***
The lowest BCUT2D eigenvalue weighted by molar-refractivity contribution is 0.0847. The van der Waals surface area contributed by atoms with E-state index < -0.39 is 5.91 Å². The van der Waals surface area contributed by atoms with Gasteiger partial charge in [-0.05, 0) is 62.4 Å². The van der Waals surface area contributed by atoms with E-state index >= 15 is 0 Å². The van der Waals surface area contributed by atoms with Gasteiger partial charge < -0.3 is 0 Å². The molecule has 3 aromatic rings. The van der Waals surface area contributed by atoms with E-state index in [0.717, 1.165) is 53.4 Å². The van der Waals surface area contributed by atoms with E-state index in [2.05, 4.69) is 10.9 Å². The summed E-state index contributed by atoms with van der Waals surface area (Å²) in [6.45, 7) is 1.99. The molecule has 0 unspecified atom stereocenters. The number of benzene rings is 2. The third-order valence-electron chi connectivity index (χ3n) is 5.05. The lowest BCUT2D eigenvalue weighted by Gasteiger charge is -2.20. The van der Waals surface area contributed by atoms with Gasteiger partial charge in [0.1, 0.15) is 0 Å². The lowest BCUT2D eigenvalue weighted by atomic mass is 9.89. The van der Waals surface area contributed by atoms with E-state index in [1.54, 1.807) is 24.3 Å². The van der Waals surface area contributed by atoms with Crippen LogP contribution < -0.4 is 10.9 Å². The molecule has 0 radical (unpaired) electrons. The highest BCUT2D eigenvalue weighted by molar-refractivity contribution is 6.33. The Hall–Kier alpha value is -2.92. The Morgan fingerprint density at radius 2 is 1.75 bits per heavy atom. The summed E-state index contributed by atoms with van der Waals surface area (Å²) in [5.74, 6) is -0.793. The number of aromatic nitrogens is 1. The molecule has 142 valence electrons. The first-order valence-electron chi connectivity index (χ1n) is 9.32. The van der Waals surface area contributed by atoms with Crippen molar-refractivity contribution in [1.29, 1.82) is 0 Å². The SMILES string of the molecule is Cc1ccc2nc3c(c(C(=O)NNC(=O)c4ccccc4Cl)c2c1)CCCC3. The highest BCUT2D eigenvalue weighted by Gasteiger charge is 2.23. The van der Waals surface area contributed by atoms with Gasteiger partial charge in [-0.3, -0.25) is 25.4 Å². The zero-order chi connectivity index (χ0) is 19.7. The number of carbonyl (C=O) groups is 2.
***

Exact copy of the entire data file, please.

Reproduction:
The lowest BCUT2D eigenvalue weighted by molar-refractivity contribution is 0.0847. The van der Waals surface area contributed by atoms with E-state index < -0.39 is 5.91 Å². The van der Waals surface area contributed by atoms with Gasteiger partial charge in [-0.05, 0) is 62.4 Å². The van der Waals surface area contributed by atoms with E-state index >= 15 is 0 Å². The van der Waals surface area contributed by atoms with Gasteiger partial charge < -0.3 is 0 Å². The molecule has 3 aromatic rings. The van der Waals surface area contributed by atoms with E-state index in [0.717, 1.165) is 53.4 Å². The van der Waals surface area contributed by atoms with E-state index in [2.05, 4.69) is 10.9 Å². The summed E-state index contributed by atoms with van der Waals surface area (Å²) in [6.45, 7) is 1.99. The molecule has 0 unspecified atom stereocenters. The number of benzene rings is 2. The third-order valence-electron chi connectivity index (χ3n) is 5.05. The lowest BCUT2D eigenvalue weighted by Gasteiger charge is -2.20. The van der Waals surface area contributed by atoms with Gasteiger partial charge in [0.1, 0.15) is 0 Å². The lowest BCUT2D eigenvalue weighted by atomic mass is 9.89. The van der Waals surface area contributed by atoms with E-state index in [1.54, 1.807) is 24.3 Å². The van der Waals surface area contributed by atoms with Crippen LogP contribution < -0.4 is 10.9 Å². The molecule has 0 radical (unpaired) electrons. The highest BCUT2D eigenvalue weighted by molar-refractivity contribution is 6.33. The Hall–Kier alpha value is -2.92. The Morgan fingerprint density at radius 2 is 1.75 bits per heavy atom. The summed E-state index contributed by atoms with van der Waals surface area (Å²) in [5.74, 6) is -0.793. The number of aromatic nitrogens is 1. The molecule has 142 valence electrons. The first-order valence-electron chi connectivity index (χ1n) is 9.32. The van der Waals surface area contributed by atoms with Crippen molar-refractivity contribution in [1.29, 1.82) is 0 Å². The SMILES string of the molecule is Cc1ccc2nc3c(c(C(=O)NNC(=O)c4ccccc4Cl)c2c1)CCCC3. The highest BCUT2D eigenvalue weighted by Gasteiger charge is 2.23. The van der Waals surface area contributed by atoms with Gasteiger partial charge in [-0.3, -0.25) is 25.4 Å². The zero-order chi connectivity index (χ0) is 19.7. The number of carbonyl (C=O) groups is 2.